Azure Web Application Firewall (WAF) is a function of the Azure Application Gateway that detects and prevents exploits and attacks to a web application. Using a WAF we add an additional security layer in front of our application. To have a sneak peak at the most common web application attacks, take a look at the OWASP Top 10 Most Critical Web Application Security Risks .
At my previous posts we have seen how to Protect your Web App using Azure Application Gateway Web Application Firewall and Use Log Analytics to Query the WAF Logs and email those logs to the Admins. At this post I want to share some tips on how to configure the Azure Web Application Firewall.
The Azure Web Application Firewall, like all WAFs, needs a period of detection “the training period”, in order to gather logs about what is logged as blocked so to configure it accordingly before turning the WAF to Prevention mode. The Azure Web Application Firewall uses OWASP ModSecurity Core Rule Set (CRS). You can select version 2.2.9 or version 3.0 of the OWASP ModSecurity Core Rule Set. These rules include protection against attacks such as SQL injection, cross-site scripting attacks, and session hijacks.
The configuration of the Azure Web Application Firewall has two parts. One part is the OWASP rules custom configuration, where we can check / uncheck the OWASP rules that the WAF will use to analyse the requests:
and the second part is the Exclusions and the Request Size Limits:
Let’s see how we can find out what to exclude and what to customize. Once you setup the Azure Application Gateway and Publish your web application turn of the Firewall in Detection mode. Enable the Diagnostic Logs and send the logs to Log Analytics and start using the we application. I have covered all those steps at my previous posts, Protect your Web App using Azure Application Gateway Web Application Firewall and Use Log Analytics to Query the WAF Logs and email those logs to the Admins. To make it more fun you can actually attack your application using sample attacks, like SQL Injection samples from this link: https://www.owasp.org/index.php/Testing_for_SQL_Injection_(OTG-INPVAL-005) and Cross-site Scripting (XSS) from this link: https://www.owasp.org/index.php/Cross-site_Scripting_(XSS) . Both links are from OWASP for testing.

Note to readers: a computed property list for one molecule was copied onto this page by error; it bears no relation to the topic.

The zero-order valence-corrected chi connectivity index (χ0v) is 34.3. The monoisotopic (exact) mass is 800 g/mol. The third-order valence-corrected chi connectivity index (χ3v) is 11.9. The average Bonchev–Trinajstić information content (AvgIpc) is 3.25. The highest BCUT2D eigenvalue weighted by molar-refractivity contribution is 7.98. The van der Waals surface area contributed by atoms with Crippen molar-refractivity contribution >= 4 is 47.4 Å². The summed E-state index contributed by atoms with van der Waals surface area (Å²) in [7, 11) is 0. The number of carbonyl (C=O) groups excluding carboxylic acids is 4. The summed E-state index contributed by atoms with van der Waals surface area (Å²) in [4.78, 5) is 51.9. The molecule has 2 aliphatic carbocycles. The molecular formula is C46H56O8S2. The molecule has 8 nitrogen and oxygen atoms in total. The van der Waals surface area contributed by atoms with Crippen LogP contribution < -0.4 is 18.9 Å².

After a while run the query to check the Azure Web Application Firewall logs:
AzureDiagnostics | where Resource == "PROWAF" and OperationName == "ApplicationGatewayFirewall" | where TimeGenerated &gt; ago(24h) | summarize count() by TimeGenerated, clientIp_s , TimeGenerated , ruleId_s , Message , details_message_s , requestUri_s, details_file_s , hostname_s
You will get the below results:
At the Message part of the Log you will see the kind of attack that the WAF has detected.
At the ruleId_s you can find the OWASP rule ID. With this information you can search the Rule ID at the Advanced rule configuration and uncheck the specific rule. Of course every rule you uncheck you open a security hole. So I recommend to first check if you can alter your application to comply with the rule and only if this is not possible to drop the rule.
At the details_message_s column also you can find the matched pattern and configure the Exclusions
Finally you can configure the request size limits according to your application
Once you finalize your Azure Application Firewall configuration and you no longer have “Blocked” messages change it to “Prevention” mode to start protecting your web application.
WAF Overview: https://docs.microsoft.com/en-us/azure/application-gateway/waf-overview
WAF Configuration: https://docs.microsoft.com/en-us/azure/application-gateway/application-gateway-waf-configuration
OWASP ModSecurity Core Rule Set (CRS): https://www.owasp.org/index.php/Category:OWASP_ModSecurity_Core_Rule_Set_Project